On In Science & Technology

A Single Drop Of Water Could Store One Million Copies Of Movies In DNA, Unbelievable!

Inventions and discoveries have no bound, and it just proved out to be true when a Technicolor scientist surrounded by the latest virtual technology inspected a vial containing a few droplets of water and one million copies of a famous Hollywood History movie. Yes, that is true. Going back in time to "The Wizard Of Oz" and "Gone with The Wind" that bought three-strip cameras into existence the company has come a long way since the Hollywood's golden age. And now that the company has come long enough to be celebrating its centenary, it is here with an awesome innovation - the encoding of movies into artificial DNA i.e. non-biological DNA. A DNA is an unimaginably small collection of almost 90,0000 molecules fit into one strand of human hair. Jean Bolot, the vice-president for research and innovation held a vial that had a million copies of 1902 French silent movie "A Trip to The Moon," which is known to be the first movie to use visual effects.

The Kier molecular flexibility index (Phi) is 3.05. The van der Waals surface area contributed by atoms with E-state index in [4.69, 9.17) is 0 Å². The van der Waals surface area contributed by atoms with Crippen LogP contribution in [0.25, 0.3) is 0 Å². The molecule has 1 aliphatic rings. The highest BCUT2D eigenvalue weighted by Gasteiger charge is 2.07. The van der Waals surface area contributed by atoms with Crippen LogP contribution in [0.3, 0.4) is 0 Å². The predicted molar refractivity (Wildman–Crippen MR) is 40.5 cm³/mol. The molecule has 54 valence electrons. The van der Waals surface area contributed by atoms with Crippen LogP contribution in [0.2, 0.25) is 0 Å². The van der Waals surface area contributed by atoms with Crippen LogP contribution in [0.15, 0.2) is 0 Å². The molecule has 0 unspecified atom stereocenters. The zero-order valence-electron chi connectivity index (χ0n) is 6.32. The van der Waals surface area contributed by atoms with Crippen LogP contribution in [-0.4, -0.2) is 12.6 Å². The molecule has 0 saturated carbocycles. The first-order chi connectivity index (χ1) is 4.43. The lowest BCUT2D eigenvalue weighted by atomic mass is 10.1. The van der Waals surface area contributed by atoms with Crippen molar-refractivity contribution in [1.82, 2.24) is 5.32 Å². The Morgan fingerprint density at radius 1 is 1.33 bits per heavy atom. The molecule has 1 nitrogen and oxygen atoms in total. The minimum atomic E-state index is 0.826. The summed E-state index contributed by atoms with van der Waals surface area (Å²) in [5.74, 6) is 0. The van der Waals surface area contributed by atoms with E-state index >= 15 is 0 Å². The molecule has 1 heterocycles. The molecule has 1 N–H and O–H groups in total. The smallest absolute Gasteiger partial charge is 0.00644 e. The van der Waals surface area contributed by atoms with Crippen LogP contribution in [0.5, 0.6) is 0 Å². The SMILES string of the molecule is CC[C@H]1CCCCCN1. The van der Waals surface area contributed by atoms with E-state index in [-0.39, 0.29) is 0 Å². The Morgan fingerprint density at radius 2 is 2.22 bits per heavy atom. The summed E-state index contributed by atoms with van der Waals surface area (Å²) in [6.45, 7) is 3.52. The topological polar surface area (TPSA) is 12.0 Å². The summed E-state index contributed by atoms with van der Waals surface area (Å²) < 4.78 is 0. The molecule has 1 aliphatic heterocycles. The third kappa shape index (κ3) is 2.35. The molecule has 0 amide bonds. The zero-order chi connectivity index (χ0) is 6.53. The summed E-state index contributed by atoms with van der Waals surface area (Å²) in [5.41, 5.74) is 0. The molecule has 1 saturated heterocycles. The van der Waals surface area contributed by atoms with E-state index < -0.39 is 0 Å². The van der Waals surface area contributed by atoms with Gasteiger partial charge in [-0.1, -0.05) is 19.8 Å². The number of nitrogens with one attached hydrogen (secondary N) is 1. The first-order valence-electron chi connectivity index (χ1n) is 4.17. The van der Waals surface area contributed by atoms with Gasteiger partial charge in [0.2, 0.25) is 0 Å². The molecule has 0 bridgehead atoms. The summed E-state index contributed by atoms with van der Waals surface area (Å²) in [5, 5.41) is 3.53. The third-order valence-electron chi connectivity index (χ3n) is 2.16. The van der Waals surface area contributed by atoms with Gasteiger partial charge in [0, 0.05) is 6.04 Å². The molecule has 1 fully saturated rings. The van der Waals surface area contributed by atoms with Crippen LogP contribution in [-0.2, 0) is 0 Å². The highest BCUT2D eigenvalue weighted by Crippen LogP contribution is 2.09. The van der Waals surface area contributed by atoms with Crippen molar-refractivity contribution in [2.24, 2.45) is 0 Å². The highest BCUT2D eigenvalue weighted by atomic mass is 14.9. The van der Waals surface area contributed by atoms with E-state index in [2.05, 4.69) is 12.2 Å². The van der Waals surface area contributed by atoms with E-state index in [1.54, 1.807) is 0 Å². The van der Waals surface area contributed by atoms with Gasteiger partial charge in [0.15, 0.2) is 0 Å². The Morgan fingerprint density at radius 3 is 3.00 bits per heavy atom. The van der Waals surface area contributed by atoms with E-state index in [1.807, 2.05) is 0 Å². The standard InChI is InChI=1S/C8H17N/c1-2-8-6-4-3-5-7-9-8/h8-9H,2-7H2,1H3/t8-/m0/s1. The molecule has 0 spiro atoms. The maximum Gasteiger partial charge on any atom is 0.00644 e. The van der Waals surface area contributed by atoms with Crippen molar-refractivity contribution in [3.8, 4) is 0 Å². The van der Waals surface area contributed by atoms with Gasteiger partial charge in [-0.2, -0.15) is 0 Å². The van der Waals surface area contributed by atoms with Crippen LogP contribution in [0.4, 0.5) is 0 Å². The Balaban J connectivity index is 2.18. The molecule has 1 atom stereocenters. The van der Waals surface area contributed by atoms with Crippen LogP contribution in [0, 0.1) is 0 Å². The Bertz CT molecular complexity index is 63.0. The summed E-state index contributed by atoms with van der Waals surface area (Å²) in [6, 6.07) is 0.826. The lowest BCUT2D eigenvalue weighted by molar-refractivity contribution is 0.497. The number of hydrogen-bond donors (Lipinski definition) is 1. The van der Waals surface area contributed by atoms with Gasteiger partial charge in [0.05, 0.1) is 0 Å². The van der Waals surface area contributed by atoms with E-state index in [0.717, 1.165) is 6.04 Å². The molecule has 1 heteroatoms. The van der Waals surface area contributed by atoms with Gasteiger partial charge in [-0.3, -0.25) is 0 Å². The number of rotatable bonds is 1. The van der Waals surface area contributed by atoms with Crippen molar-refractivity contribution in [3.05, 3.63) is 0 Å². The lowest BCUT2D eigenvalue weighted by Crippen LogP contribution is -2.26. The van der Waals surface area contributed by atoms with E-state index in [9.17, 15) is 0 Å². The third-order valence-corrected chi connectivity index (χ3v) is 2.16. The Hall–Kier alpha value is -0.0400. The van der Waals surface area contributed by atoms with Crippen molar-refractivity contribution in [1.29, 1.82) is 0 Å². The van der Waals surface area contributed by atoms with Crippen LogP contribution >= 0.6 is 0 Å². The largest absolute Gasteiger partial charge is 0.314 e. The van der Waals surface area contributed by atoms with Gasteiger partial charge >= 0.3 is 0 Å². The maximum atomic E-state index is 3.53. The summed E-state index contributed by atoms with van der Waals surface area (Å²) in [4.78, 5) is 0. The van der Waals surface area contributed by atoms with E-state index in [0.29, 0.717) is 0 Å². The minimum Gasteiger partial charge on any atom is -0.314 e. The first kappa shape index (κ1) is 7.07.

This is the vial containing few droplets of water.

The vial contains a million copies of an old movie that is encoded into DNA.

It was displayed during a media tour at Technicolor's Sunset Boulevard studios in Hollywood.

This happened after celebrating their centenary in Hollywood.

Converting movies into man made DNA brings huge advantages, says Bolot.

He adds that with these vials, the archives of all Hollywood studios could be easily fit into a single lego brick rather than occupying square kilometers of space.

Unlike our traditional storage devices, it overcomes the disadvantage of turning the disk corrupt with time.

With the switchover to digital technology, there have been a lot of changes and a lot of companies have come down with their innovations. But Technicolor has managed to bring in innovations very easily with higher standards.